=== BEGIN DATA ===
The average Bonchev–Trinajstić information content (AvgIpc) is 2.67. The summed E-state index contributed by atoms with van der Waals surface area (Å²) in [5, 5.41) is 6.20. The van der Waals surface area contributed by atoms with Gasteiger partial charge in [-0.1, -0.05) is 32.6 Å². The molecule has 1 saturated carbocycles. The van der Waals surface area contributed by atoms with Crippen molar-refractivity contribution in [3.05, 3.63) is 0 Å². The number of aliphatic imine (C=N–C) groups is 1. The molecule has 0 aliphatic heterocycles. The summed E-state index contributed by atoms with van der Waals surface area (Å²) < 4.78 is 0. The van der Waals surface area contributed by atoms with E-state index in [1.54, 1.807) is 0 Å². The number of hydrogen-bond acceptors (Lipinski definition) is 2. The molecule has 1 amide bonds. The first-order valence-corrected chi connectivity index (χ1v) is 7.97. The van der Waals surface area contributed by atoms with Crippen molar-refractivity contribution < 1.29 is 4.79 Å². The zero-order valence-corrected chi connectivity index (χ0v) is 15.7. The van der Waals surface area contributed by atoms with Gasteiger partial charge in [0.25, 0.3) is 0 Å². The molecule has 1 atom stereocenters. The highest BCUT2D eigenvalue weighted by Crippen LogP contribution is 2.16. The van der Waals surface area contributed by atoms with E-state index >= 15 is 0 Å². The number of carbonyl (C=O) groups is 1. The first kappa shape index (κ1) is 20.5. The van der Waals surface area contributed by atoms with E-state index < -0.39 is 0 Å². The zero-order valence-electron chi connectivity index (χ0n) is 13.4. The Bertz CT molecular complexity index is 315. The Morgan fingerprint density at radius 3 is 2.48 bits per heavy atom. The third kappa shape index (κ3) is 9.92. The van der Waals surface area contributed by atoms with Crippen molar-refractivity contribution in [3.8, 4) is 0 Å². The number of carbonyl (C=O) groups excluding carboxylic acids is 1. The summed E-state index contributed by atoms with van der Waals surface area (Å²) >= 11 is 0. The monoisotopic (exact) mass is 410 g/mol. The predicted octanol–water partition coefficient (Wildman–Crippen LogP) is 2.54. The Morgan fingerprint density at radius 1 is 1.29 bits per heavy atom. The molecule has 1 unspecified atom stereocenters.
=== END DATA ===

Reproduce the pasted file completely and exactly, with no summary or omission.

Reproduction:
The average Bonchev–Trinajstić information content (AvgIpc) is 2.67. The summed E-state index contributed by atoms with van der Waals surface area (Å²) in [5, 5.41) is 6.20. The van der Waals surface area contributed by atoms with Gasteiger partial charge in [-0.1, -0.05) is 32.6 Å². The molecule has 1 saturated carbocycles. The van der Waals surface area contributed by atoms with Crippen molar-refractivity contribution in [3.05, 3.63) is 0 Å². The number of aliphatic imine (C=N–C) groups is 1. The molecule has 0 aliphatic heterocycles. The summed E-state index contributed by atoms with van der Waals surface area (Å²) < 4.78 is 0. The van der Waals surface area contributed by atoms with E-state index in [1.54, 1.807) is 0 Å². The number of hydrogen-bond acceptors (Lipinski definition) is 2. The molecule has 1 amide bonds. The first-order valence-corrected chi connectivity index (χ1v) is 7.97. The van der Waals surface area contributed by atoms with Crippen molar-refractivity contribution < 1.29 is 4.79 Å². The zero-order valence-corrected chi connectivity index (χ0v) is 15.7. The van der Waals surface area contributed by atoms with Gasteiger partial charge in [0.25, 0.3) is 0 Å². The molecule has 1 atom stereocenters. The highest BCUT2D eigenvalue weighted by Crippen LogP contribution is 2.16. The van der Waals surface area contributed by atoms with E-state index >= 15 is 0 Å². The number of carbonyl (C=O) groups is 1. The first kappa shape index (κ1) is 20.5. The van der Waals surface area contributed by atoms with E-state index < -0.39 is 0 Å². The zero-order valence-electron chi connectivity index (χ0n) is 13.4. The Bertz CT molecular complexity index is 315. The Morgan fingerprint density at radius 3 is 2.48 bits per heavy atom. The third kappa shape index (κ3) is 9.92. The van der Waals surface area contributed by atoms with Crippen molar-refractivity contribution in [3.8, 4) is 0 Å². The number of carbonyl (C=O) groups excluding carboxylic acids is 1. The summed E-state index contributed by atoms with van der Waals surface area (Å²) >= 11 is 0. The monoisotopic (exact) mass is 410 g/mol. The predicted octanol–water partition coefficient (Wildman–Crippen LogP) is 2.54. The Morgan fingerprint density at radius 1 is 1.29 bits per heavy atom. The molecule has 1 unspecified atom stereocenters.